Sunday, August 23, 2009
Tools in the holster and tell-tale choice
“The difficulty in life is the choice.”
__ George Moore, 1900
It is said that you can tell a lot about somebody by the choices they make. Favorite Beatle, Fat Tire beer in the cooler or Miller High Life in Fridge, plain or peanut, Ford Ranger or Subaru Outback – it all gives a bit of insight.
What then, can we learn from a particular preference in firearm?
Men of violence, of course, sometimes choose paths that make the firearm necessary in the first place. But once headed down that path, what compels them to shove a particular tool in the holster?
The Samuel Colt Co., in 1873 developed Peacemaker model and it became an immediate hit here in what was the “Wild West.”
“It was originally produced in .45 caliber, with a 7 ½ inch barrel, for Ordinance issue to troops. Custer’s Seventh Cavalry troopers each carried one of these weapons with 18 rounds of ammunition in addition to his Springfield .45-70 single shot,” wrote Robert B. Cormack, in a paper for the Denver Westerners Monthly Roundup in 1962.
Part of its popularity was the result of genius of forethought by Colt in chambering this six-shooter for the same cartridges used in the Winchester Model ’73.
The ‘hog leg,’ or ‘plow handle’ and even sometimes called a ‘cutter’ was the first large revolver to use self-exploding, center fire cartridges.
“Bat Masterson’s favorite Colt was a .45 cal. single action with a stubby 4 ¾ inch barrel. Wyatt Earp usually wore two of this caliber. The left one won was a ‘Peacemaker’ with a 7 ½ inch barrel, the right had a 12 inch barrel. Known as a ‘Buntline Special,’ this Colt had been made to order and presented to him. According to the testimony of his friends, Doc Holliday definitely did not lug a shotgun everywhere with him. His pet was a nickel-plated .38 double action Colt, though on many occasions he was known to carry additional artillery. Billy the Kid had small hands, and therefore preferred his .41 Colt double-action Colt to the .44-40 he sometimes used. Butch Cassidy favored the Frontier.44-40 colt with a 7 ½ inch barrel. Wild Bill Hickock gained his fame with two 1851 Colt Navy .36s with ivory grips. He retained his fame with two ‘Peacemakers’ and died with a Smith & Wesson tip-up .32 rim-fire revolver in his pocket,” wrote Cormack.
Perhaps one of the most interesting elements of the times, was how commonplace the option of packing a piece was.
After all, when the McCarty gang, buddies of Butch Cassidy, decided to rob the Farmers & Merchant Bank in Delta and a bank teller started yelling for help and was shot and killed by Fred McCarty, it was the owner of the hardware store who came to the rescue.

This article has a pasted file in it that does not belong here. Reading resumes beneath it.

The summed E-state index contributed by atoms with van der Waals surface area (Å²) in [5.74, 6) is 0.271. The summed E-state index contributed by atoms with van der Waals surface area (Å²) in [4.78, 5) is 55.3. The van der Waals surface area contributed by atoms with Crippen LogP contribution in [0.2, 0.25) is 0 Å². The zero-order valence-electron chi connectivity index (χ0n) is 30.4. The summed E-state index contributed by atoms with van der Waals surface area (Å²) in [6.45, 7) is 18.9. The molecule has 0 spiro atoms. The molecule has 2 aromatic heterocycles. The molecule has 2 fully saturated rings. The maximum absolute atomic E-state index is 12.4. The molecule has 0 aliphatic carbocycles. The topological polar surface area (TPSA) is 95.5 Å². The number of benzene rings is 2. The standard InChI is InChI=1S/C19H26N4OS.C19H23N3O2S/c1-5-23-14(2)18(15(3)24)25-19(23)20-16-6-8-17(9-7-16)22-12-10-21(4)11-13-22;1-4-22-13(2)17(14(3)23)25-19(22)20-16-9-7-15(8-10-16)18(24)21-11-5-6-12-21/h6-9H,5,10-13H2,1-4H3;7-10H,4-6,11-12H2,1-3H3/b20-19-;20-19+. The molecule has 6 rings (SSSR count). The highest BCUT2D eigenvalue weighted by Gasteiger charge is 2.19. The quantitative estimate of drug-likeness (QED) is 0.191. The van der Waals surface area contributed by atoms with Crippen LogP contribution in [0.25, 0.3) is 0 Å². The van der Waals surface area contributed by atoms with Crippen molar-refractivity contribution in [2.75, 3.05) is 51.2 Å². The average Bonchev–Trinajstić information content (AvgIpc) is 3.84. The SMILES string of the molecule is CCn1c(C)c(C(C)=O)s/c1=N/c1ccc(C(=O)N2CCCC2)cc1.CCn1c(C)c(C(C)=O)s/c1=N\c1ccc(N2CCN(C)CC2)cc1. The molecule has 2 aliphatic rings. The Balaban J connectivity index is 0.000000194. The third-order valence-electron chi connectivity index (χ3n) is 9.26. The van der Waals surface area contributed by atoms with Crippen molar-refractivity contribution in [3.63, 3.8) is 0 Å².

“Ray Simpson, junior owner of the hardware store of W.G. Simpson & Son was cleaning his Sharps .44 caliber rifle at the time of the bank robbery. The hardware store was directly across Main Street from the bank. Simpson was thirty-one, a tall and slender man. He loved to hunt and was a crack shot. He was quiet, cool and calm,” notes Ken Jessen in his 1986 book “Colorado Gunsmoke.”
“Upon hearing the two shots from the interior of the bank, Simpson quickly pulled the lever down on his Sharps to drop the breech block. He inserted a shell and grabbed several more as he ran out of the store … Just then, he saw the outlaws coming at full gallop down the alley. Simpson fired from the hip at the man in the rear, Bill McCarty. The entire top of Bill’s head was blown off, and his brains ended up some twenty feet from where he fell from his horse. Simpson dropped the breech block again to insert another shell,” Jessen wrote.
“In the meantime, young Fred McCarty pulled up to see if could help his fallen father. Fred was nearly a block away from Simpson, but that moment of hesitation gave Simpson a clear shot. The bullet from Simpson’s rifle hit Fred in the base of the skull, then came out his forehead. Tom McCarty did not slow to see what happened to his brother or his nephew, but continued to ride hard. Money from the robbery was scattered in all directions in the street.” according to Jessen.
Simpson fired again, and then once more at Tom McCarty but missed each time, hitting instead a riderless horse.
Later Tom McCarty sent letters for months to Simpson, threatening to avenge the killing of his brother and nephew.
Simpson eventually made the choice to leave Delta and move to California. Tom McCarty is said to have hid out in the Paradox Valley for some time after the robbery but eventually left the area also, possibly ending up in Oregon, Alaska or Montana.